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Clallam County health officer receiving threats, hate mail following order requiring proof of vaccination for indoor dining

Dr. Berry called the threats 'unacceptable.' She stands by the COVID-19 vaccination requirement and hopes other public health leaders follow her lead.

CLALLAM COUNTY, Wash. — Clallam County Health Officer Dr. Allison Berry said she's not going to the office for now as threats and hate mail have been filling her inbox.

"It's been really scary," said Berry. "It's certainly affected my life, the way I take care of my child, the way I try to guarantee both of our safety and the way I do my job."

The attacks began following a public health order for Clallam and Jefferson counties announced by Berry last week. It calls for bars and restaurants in both counties to require proof of COVID-19 vaccination for indoor dining.

"We don't smoke indoors in restaurants and bars anymore because it puts the staff at risk, and it puts the fellow patrons at risk. This is the same idea," said Berry. "We don't spread preventable illnesses in indoor spaces right now. We just can't afford to do that."

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The Clallam County Sheriff's Office is investigating a few of the comments made toward Berry but said, at this time, none are in criminal violation of the law.

While people are trying to instill fear, Berry said she stands by her decision. 

"I think for me, it's important not to let people who would threaten public officials win," said Berry.

Dozens of residents signed up for public comment at a county meeting Tuesday night. Many spoke out in opposition to the mandate and called for Berry's resignation. Others spoke out in support.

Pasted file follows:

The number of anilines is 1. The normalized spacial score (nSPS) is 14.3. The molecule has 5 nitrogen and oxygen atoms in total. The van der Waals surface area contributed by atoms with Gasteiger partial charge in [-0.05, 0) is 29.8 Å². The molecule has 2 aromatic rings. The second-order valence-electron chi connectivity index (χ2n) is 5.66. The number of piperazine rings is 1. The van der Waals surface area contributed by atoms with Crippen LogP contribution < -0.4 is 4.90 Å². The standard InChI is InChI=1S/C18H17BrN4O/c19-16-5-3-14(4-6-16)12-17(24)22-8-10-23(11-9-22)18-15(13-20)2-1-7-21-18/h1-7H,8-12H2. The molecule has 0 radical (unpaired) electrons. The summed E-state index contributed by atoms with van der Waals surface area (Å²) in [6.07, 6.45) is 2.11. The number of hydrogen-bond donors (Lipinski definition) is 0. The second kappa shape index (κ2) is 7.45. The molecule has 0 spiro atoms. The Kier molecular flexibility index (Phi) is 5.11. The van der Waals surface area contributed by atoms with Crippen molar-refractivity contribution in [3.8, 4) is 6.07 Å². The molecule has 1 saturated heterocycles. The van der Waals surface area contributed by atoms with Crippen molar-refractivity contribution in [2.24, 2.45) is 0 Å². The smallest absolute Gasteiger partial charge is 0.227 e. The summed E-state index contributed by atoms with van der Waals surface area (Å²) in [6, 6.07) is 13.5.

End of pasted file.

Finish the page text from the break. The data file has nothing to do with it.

"In fact, when I was speaking, I could hear them booing outside. I said, 'Thank you, Dr. Berry, for your efforts to save lives,'" said one commenter.

Data from Clallam County shows the county currently has a COVID-19 positivity rate of 22.1%. Of the county's positive cases, 90.1% are among people who are unvaccinated. More than 60% of the county's residents are vaccinated against COVID-19.

Berry believes requiring proof of vaccination for bars and restaurants is more effective and less costly than capacity limits.

"It's [health officers] and the governor that can do this, and I think we have to for the sake of the health of our entire communities, not just for COVID-19, but for all the other people who rely on the medical system," said Berry.

Berry noted she's not alone. Threats have been made towards public health officials across the country following announcements of public health restrictions and mandates. She hopes her stance helps set a precedent for other counties.

"It's important to do the right thing even when it's hard, especially when it's hard... I don't think it's right to see the state move perilously close to crisis standards of care and not do anything about it," said Berry.